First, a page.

A Bulgarian journalist recently interviewed Lech Walesa. His article criticized the union leader, but Solidarity advisors say their leader was ``stunned'' that a Bulgarian would ask to meet him. Official Czechoslovak and East German, as well as Bulgarian, journalists now admit that their countries suffer from formerly ``bourgeois'' problems such as drug abuse and AIDS. Only Romanian newspapers continue to print Stalinist-style paeans to leader Nicolae Ceausescu.
``With Gorbachev and glasnost, there's room for freedom,'' asserts Radek Jon, a Prague journalist who has done groundbreaking reports on black-market currency dealings, AIDS, and drug addiction for the official Mlady Svet. ``People who don't like reading my articles no longer have the courage to speak up.''
In reform-minded Poland and Hungary, glasnost has gone much further. While Mr. Jon says he wouldn't dare write about such politically sensitive subjects as the recent street demonstrations in Prague, Hungarian and Polish journalists regularly print balanced reports on the opposition. Packed houses view long-forbidden films and plays.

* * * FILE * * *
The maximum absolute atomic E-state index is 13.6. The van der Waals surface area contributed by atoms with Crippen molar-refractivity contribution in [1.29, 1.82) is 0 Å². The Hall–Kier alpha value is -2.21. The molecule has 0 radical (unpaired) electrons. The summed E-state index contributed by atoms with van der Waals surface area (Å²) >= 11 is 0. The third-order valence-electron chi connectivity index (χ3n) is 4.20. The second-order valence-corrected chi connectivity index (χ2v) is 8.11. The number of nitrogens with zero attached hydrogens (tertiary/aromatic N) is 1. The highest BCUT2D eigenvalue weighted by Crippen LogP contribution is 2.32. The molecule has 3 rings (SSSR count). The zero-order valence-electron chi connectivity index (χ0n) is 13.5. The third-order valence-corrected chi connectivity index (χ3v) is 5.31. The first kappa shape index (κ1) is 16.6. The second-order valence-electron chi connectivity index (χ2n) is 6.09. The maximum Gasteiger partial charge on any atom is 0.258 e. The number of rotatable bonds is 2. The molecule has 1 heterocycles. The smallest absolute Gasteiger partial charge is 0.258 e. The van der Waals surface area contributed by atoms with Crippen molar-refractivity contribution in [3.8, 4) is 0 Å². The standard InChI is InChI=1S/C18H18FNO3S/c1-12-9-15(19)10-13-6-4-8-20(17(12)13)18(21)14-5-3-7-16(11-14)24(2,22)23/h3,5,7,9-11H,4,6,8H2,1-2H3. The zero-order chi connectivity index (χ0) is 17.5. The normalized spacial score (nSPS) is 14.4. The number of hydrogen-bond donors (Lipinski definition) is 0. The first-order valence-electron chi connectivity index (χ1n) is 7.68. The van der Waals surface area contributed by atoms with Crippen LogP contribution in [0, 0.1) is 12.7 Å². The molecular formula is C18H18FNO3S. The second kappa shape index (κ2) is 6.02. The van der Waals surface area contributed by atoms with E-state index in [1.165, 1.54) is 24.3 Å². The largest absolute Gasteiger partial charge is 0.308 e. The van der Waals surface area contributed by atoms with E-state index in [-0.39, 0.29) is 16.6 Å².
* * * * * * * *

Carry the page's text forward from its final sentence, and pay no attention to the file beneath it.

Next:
Some taboos still persist, even in Poland. The Army and secret services, for example, largely escape press scrutiny. Although an official Polish newspaper has accused the Soviets of the Katyn massacre of Polish officers in World War II, historian Krzystina Kersten says she cannot officially publish her works about the communist takeover of Poland.
``These days, you can say that the communists made mistake after mistake,'' she notes. ``What you can't say is that the installation of communist rule was a criminal error, that it all was a mistake from the beginning.''
Solidarity advisors add that the new media law will not disband the party's press council. It will continue to control major appointments in the state media and distribution of newsprint, always in short supply.
The authorities proved pretty open about newspapers,'' says Jan Jozsef Lipski, a leading union analyst. ``They were much more stubborn about television, making only minor concessions because they realize this is the key medium.''